A group of independent experts will review how the H1N1 pandemic has been handled to ensure that the next global health emergency is dealt with better, a top World Health Organisation official said on Monday.
The H1N1 influenza outbreak, which began in April last year, was marked by controversies over whether the WHO and public health authorities had exaggerated the risks of H1N1 and created unnecessary alarm by declaring it a 'pandemic'.
The WHO has also been criticised for its pandemic alert system that focuses on geographical spread of the outbreak rather than its severity, and on alleged conflicts of interests between health officials and experts and vaccine makers.
The review will examine how well the WHO and its 193 member states prepared for and responded to the swine flu outbreak, whether the risks were fully understood or exaggerated and poor countries' access to vaccines, WHO flu expert Keiji Fukuda said.
"The bottom line for doing this is to identify what do we need to do to get better," he told a briefing.
About 17,000 people have died from laboratory-confirmed cases of H1N1 but the WHO says the real death toll is many times higher and it is too soon to say whether the outbreak, declared a full pandemic in June last year, is over.
Fukuda said an assessment would be made by the United Nations agency's emergency committee, but no date has been set.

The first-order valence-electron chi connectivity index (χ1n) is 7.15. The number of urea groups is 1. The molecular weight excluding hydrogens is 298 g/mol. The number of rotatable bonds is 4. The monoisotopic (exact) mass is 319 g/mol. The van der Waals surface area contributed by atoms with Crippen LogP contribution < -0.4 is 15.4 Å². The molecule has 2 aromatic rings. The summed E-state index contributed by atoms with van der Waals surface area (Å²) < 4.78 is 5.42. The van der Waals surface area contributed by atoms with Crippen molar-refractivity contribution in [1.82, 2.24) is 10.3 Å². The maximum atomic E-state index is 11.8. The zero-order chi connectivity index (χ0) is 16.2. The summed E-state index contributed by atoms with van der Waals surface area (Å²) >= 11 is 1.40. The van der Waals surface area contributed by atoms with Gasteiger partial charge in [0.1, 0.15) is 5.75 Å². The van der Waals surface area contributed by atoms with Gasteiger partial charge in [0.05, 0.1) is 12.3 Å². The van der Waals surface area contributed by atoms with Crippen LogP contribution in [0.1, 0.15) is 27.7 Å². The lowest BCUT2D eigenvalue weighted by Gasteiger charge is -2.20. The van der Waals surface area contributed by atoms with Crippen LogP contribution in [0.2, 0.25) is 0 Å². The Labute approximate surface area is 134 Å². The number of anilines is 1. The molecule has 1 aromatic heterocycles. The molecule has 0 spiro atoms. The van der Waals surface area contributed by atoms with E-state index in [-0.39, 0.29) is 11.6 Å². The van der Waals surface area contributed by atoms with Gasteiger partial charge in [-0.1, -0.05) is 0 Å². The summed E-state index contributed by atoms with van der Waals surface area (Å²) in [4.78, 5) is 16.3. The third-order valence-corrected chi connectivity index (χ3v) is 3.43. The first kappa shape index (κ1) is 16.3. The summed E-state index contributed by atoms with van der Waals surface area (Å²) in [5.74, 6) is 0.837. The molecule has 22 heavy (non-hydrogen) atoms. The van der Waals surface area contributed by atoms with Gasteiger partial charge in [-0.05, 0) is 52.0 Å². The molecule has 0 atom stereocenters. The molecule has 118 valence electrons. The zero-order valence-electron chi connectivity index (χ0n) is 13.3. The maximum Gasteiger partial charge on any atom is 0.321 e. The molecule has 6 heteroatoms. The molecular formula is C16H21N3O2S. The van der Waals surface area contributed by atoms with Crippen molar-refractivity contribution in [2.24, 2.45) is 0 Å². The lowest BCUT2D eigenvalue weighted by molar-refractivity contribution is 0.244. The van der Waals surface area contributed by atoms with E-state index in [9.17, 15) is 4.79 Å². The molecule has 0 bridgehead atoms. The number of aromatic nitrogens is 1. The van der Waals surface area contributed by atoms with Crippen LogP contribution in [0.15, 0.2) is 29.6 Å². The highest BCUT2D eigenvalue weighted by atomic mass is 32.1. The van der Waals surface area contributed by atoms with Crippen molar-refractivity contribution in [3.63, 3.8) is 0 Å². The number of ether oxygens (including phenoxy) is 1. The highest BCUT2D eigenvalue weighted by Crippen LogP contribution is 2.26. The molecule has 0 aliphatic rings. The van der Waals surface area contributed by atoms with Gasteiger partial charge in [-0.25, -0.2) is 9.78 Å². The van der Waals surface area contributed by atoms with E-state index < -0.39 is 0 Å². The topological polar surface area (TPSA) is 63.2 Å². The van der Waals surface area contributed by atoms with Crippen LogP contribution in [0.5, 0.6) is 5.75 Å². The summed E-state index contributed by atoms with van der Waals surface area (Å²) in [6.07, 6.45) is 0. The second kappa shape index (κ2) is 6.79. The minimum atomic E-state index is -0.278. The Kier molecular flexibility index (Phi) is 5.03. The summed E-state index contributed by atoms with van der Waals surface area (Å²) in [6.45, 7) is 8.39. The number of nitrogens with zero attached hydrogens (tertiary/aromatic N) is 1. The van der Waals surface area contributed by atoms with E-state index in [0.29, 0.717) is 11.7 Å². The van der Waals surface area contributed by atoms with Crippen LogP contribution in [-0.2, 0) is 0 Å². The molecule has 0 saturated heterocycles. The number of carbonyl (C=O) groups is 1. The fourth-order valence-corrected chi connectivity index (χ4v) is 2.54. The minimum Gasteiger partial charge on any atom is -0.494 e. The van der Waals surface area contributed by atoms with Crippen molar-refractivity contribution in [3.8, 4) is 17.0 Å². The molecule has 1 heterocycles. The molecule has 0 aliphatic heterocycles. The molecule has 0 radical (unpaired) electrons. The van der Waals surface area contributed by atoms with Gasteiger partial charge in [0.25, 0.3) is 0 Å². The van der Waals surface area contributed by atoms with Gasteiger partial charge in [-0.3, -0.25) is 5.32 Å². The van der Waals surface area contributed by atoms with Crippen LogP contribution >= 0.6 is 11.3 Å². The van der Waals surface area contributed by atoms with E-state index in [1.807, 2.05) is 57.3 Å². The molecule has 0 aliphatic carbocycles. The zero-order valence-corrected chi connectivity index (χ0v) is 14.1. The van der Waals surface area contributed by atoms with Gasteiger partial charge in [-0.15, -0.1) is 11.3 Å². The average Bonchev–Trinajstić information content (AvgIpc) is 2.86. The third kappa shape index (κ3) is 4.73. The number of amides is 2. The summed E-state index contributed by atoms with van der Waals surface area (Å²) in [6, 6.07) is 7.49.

Milder than previous pandemics
It remains unclear whether H1N1 has been more deadly than seasonal flu, which kills thousands of people each year, but it is clearly milder than some of the 20th century pandemics in which millions died.
The virus has subsided in North America, where it originated last year, and in Europe, but there is increased activity in Southeast Asia, West Africa, and Central and South America as the southern hemisphere enters its winter, Fukuda said.
The WHO is continuing to ship donated vaccines to poor states in a complex operation, and has now reached 25 developing countries. Drug makers such as GlaxoSmithKline and Sanofi-Aventis have been producing H1N1 vaccines.
The review, starting in April, will be conducted by 29 experts, drawn by WHO regional offices from a pool of scientists and public health officials nominated by member states.
WHO Director-General Margaret Chan will report their preliminary findings to the WHO's annual World Health Assembly in May, with the final report due to be ready for the 2011 World Health Assembly, Fukuda said. - (Reuters, March 2010)